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What Are the Common Causes of Flaky Toenails?

By Jennifer Mackin
Updated May 21, 2024
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For some people, having flaky toenails is embarrassing and makes them want to hide their feet. This can be especially true during the summer months when sandals are popular footwear. The common causes of toenails flaking are fungal infections and a genetic disorder.

One of the main causes of flaky toenails is fungal infection, also known as onychimycosis. Symptoms of a fungal infection are flaking toenails, yellowish discoloration of the nail and an unpleasant odor from the feet. Toenail problems caused by fungus can take months to treat or, in some cases, might never fully go away.

Preventative measures can reduce the possibility of a fungus infection. Wet socks and tennis shoes create a dark, moist environment for fungus to grow. Damp footwear should be exchanged for dry footwear as soon as possible. To give added protection, an anti-fungal powder can be sprinkled into shoes when they are dry.

Fungus also can grow in public places where the area stays moist. Walking barefoot in these areas can increase the chances of contracting a fungus. Protective footwear, such as flip-flops or swimming shoes, should be worn by people in public showers, swimming pools or any other high-traffic moist areas.

Even with taking preventative measures, fungal infection can still occur. If it does occur, there are ways of treating flaky toenails at home. One possible treatment is soaking the infected toenail in a vinegar-and-water mixture for 15 minutes every day until the toenail heals. Rubbing tea tree oil into the nail before bed each night is another possible method that might kill the fungus.

If the home treatments do not work, an over-the-counter anti-fungal cream can be applied to the flaky toenails. Medical attention might be required if the infection persists. A healthcare professional might prescribe a prescription-strength anti-fungal ointment to help clear up the infection.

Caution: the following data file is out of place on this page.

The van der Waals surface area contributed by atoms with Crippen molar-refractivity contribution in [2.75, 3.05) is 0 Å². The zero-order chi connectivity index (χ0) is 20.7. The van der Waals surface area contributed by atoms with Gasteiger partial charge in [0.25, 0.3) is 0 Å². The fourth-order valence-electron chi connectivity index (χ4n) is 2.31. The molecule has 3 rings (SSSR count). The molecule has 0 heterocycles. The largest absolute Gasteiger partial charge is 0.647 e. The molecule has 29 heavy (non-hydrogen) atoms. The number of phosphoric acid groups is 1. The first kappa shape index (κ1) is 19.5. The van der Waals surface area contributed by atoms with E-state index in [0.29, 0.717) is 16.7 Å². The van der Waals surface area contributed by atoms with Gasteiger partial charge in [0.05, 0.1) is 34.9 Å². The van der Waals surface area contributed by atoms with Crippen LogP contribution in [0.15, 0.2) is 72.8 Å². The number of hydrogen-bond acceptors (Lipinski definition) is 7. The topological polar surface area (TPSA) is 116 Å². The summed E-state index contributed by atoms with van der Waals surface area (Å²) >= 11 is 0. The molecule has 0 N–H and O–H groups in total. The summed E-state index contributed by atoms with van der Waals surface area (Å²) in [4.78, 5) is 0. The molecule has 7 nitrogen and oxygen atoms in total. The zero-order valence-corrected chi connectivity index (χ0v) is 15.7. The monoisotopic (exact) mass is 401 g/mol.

One other cause of flaky toenails is psoriasis of the nails, also known as psoriatic nail disease. This condition normally arises in people who have been diagnosed with psoriasis, a condition that cause patches of red, itchy, flaky skin. A flaky toenail caused by psoriasis of the nail is not transmittable like nail flakiness caused by a fungus. This usually is an inherited condition, but on occasion, it can be caused by the strep throat virus and certain prescribed medication.

If the toenail becomes infected, painful or discolored, medical attention should be sought. A medical doctor might need to prescribe a prescription-strength ointment that contains a steroid or extra vitamin A or D. If the condition worsens, the nail might have to be chemically or surgically removed. Psoriasis of the nail is not curable.

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Discussion Comments
By donasmrs — On Aug 27, 2013

@turquoise-- Are you taking any medications?

I'm on an antidepressant medication and it is making my toenails flake. My doctor said that it's a rare side effect.

By stoneMason — On Aug 27, 2013

@turquoise-- I think there are different kinds of fungal infections out there and they might not have the same symptoms. So you might want to see your doctor just to make sure.

I'm glad you're taking vitamins because a vitamin deficiency can definitely cause flaky toenails. Also, do you apply lotion to your feet and nails?

I tend to get brittle, flaky nails in winter because they're too dry. Applying lotion makes a huge difference. There are also moisturizing oils that you can apply during a pedicure to nourish your nails.

By turquoise — On Aug 27, 2013

I've been suffering from flaky toenails for a few months now. I don't think it's a fungal infection because my nails are not discolored and there is no odor. My nails are just very brittle and flake off.

What might be causing this? I just started taking a multi-vitamin in case it's a vitamin deficiency. I'm not sure what else I can do.

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